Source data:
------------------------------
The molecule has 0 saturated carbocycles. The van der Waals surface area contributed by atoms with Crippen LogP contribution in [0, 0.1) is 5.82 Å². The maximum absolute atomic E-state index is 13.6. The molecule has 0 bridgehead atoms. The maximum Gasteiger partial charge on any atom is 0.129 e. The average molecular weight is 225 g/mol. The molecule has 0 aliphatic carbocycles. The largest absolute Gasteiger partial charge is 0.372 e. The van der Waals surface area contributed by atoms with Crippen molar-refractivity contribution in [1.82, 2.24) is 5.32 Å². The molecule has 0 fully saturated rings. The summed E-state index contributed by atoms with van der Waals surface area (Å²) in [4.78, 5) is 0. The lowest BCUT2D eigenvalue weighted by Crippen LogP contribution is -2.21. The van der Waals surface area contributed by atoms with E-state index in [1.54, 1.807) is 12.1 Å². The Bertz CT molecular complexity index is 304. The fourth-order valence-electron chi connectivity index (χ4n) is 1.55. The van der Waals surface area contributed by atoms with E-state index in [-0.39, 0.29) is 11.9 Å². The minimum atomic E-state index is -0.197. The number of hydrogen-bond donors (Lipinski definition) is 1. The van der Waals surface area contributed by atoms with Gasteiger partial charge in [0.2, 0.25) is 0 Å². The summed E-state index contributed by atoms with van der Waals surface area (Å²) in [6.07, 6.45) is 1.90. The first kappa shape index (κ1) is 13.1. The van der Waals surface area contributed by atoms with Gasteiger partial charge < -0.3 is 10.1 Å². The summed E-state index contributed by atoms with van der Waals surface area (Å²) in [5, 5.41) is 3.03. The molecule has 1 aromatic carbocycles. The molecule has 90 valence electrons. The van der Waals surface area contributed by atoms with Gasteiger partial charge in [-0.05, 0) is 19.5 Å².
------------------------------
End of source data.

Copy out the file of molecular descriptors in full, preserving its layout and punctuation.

The molecule has 0 saturated carbocycles. The van der Waals surface area contributed by atoms with Crippen LogP contribution in [0, 0.1) is 5.82 Å². The maximum absolute atomic E-state index is 13.6. The molecule has 0 bridgehead atoms. The maximum Gasteiger partial charge on any atom is 0.129 e. The average molecular weight is 225 g/mol. The molecule has 0 aliphatic carbocycles. The largest absolute Gasteiger partial charge is 0.372 e. The van der Waals surface area contributed by atoms with Crippen molar-refractivity contribution in [1.82, 2.24) is 5.32 Å². The molecule has 0 fully saturated rings. The summed E-state index contributed by atoms with van der Waals surface area (Å²) in [4.78, 5) is 0. The lowest BCUT2D eigenvalue weighted by Crippen LogP contribution is -2.21. The van der Waals surface area contributed by atoms with E-state index in [1.54, 1.807) is 12.1 Å². The Bertz CT molecular complexity index is 304. The fourth-order valence-electron chi connectivity index (χ4n) is 1.55. The van der Waals surface area contributed by atoms with E-state index in [-0.39, 0.29) is 11.9 Å². The minimum atomic E-state index is -0.197. The number of hydrogen-bond donors (Lipinski definition) is 1. The van der Waals surface area contributed by atoms with Gasteiger partial charge in [0.2, 0.25) is 0 Å². The summed E-state index contributed by atoms with van der Waals surface area (Å²) in [6.07, 6.45) is 1.90. The first kappa shape index (κ1) is 13.1. The van der Waals surface area contributed by atoms with Gasteiger partial charge < -0.3 is 10.1 Å². The summed E-state index contributed by atoms with van der Waals surface area (Å²) in [5, 5.41) is 3.03. The molecule has 1 aromatic carbocycles. The molecule has 90 valence electrons. The van der Waals surface area contributed by atoms with Gasteiger partial charge in [-0.05, 0) is 19.5 Å².